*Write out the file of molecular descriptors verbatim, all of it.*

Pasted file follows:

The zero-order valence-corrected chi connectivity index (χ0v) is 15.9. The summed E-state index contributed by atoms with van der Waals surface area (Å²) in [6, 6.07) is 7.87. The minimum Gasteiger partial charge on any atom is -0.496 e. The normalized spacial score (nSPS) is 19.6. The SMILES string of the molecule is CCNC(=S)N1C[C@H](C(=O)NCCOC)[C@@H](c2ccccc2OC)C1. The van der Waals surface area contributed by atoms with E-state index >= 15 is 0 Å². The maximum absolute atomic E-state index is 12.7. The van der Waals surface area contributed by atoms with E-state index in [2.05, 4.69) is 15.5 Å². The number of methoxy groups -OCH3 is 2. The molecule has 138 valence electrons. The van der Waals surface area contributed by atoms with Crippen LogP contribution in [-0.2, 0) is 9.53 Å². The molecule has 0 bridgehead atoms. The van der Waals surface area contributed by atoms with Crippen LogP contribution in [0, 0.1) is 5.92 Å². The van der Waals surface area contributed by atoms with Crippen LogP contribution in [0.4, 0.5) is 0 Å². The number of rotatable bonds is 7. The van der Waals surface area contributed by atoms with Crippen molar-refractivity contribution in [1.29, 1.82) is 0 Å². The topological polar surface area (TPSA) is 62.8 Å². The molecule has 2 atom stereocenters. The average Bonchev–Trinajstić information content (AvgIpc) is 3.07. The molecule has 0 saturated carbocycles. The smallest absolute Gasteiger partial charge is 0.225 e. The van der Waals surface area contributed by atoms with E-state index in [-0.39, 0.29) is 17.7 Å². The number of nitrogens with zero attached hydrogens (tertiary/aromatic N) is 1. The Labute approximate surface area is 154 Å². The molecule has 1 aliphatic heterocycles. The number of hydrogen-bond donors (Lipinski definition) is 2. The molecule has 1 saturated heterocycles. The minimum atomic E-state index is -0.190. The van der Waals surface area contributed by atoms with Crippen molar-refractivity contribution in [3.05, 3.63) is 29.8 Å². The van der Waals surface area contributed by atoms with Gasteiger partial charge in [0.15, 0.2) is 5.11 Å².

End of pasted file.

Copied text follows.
The zero-order valence-corrected chi connectivity index (χ0v) is 15.9. The summed E-state index contributed by atoms with van der Waals surface area (Å²) in [6, 6.07) is 7.87. The minimum Gasteiger partial charge on any atom is -0.496 e. The normalized spacial score (nSPS) is 19.6. The SMILES string of the molecule is CCNC(=S)N1C[C@H](C(=O)NCCOC)[C@@H](c2ccccc2OC)C1. The van der Waals surface area contributed by atoms with E-state index >= 15 is 0 Å². The maximum absolute atomic E-state index is 12.7. The van der Waals surface area contributed by atoms with E-state index in [2.05, 4.69) is 15.5 Å². The number of methoxy groups -OCH3 is 2. The molecule has 138 valence electrons. The van der Waals surface area contributed by atoms with Crippen LogP contribution in [-0.2, 0) is 9.53 Å². The molecule has 0 bridgehead atoms. The van der Waals surface area contributed by atoms with Crippen LogP contribution in [0, 0.1) is 5.92 Å². The van der Waals surface area contributed by atoms with Crippen LogP contribution in [0.4, 0.5) is 0 Å². The number of rotatable bonds is 7. The van der Waals surface area contributed by atoms with Crippen molar-refractivity contribution in [1.29, 1.82) is 0 Å². The topological polar surface area (TPSA) is 62.8 Å². The molecule has 2 atom stereocenters. The average Bonchev–Trinajstić information content (AvgIpc) is 3.07. The molecule has 0 saturated carbocycles. The smallest absolute Gasteiger partial charge is 0.225 e. The van der Waals surface area contributed by atoms with E-state index in [-0.39, 0.29) is 17.7 Å². The number of nitrogens with zero attached hydrogens (tertiary/aromatic N) is 1. The Labute approximate surface area is 154 Å². The molecule has 1 aliphatic heterocycles. The number of hydrogen-bond donors (Lipinski definition) is 2. The molecule has 1 saturated heterocycles. The minimum atomic E-state index is -0.190. The van der Waals surface area contributed by atoms with Crippen molar-refractivity contribution in [3.05, 3.63) is 29.8 Å². The van der Waals surface area contributed by atoms with Gasteiger partial charge in [0.15, 0.2) is 5.11 Å².